Estimating evapotranspiration of an apple orchard using a remote sensing-based soil water balance

Magali Odi-Lara, Isidro Campos, Christopher M.U. Neale, Samuel Ortega-Farías, Carlos Poblete-Echeverría, Claudio Balbontín, Alfonso Calera

Research output: Contribution to journalArticlepeer-review

60 Scopus citations

Abstract

The main goal of this research was to estimate the actual evapotranspiration (ETc) of a drip-irrigated apple orchard located in the semi-arid region of Talca Valley (Chile) using a remote sensing-based soil water balance model. The methodology to estimate ETc is a modified version of the Food and Agriculture Organization of the United Nations (FAO) dual crop coefficient approach, in which the basal crop coefficient (Kcb) was derived from the soil adjusted vegetation index (SAVI) calculated from satellite images and incorporated into a daily soil water balance in the root zone. A linear relationship between the Kcb and SAVI was developed for the apple orchard Kcb = 1.82· SAVI - 0.07 (R2 = 0.95). The methodology was applied during two growing seasons (2010-2011 and 2012-2013), and ETc was evaluated using latent heat fluxes (LE) from an eddy covariance system. The results indicate that the remote sensing-based soil water balance estimated ETc reasonably well over two growing seasons. The root mean square error (RMSE) between the measured and simulated ETc values during 2010-2011 and 2012-2013 were, respectively, 0.78 and 0.74 mm·day-1, which mean a relative error of 25%. The index of agreement (d) values were, respectively, 0.73 and 0.90. In addition, the weekly ETc showed better agreement. The proposed methodology could be considered as a useful tool for scheduling irrigation and driving the estimation of water requirements over large areas for apple orchards.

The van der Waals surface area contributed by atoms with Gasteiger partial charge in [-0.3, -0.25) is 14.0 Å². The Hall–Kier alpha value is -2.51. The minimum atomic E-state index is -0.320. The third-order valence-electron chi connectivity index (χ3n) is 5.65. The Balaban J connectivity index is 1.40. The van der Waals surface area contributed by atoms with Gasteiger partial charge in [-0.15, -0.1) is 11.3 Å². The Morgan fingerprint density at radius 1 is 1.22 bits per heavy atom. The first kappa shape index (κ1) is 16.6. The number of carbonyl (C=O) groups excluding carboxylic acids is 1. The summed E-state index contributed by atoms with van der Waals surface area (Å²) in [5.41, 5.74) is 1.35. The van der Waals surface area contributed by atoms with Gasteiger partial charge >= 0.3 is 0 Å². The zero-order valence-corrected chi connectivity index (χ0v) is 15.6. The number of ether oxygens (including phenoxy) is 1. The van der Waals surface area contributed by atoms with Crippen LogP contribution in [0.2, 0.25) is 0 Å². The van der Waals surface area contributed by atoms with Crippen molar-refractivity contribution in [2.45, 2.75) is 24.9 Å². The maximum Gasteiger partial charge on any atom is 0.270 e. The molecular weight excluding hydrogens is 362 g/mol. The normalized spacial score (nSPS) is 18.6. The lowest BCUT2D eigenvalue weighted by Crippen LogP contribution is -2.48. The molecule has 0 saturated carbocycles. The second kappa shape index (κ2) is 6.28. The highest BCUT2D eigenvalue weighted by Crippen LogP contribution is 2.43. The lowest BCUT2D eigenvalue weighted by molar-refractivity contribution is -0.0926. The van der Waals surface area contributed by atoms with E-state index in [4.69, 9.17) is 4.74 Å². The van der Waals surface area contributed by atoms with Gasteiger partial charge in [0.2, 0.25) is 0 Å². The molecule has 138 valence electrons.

Original languageEnglish (US)
Article number253
JournalRemote Sensing
Volume8
Issue number3
DOIs
StatePublished - 2016

Keywords

  • Apple orchard
  • Canopy reflectance
  • Crop coefficient
  • Eddy covariance
  • Evapotranspiration
  • Remote sensing
  • Vegetation indices
  • Water balance

ASJC Scopus subject areas

  • General Earth and Planetary Sciences

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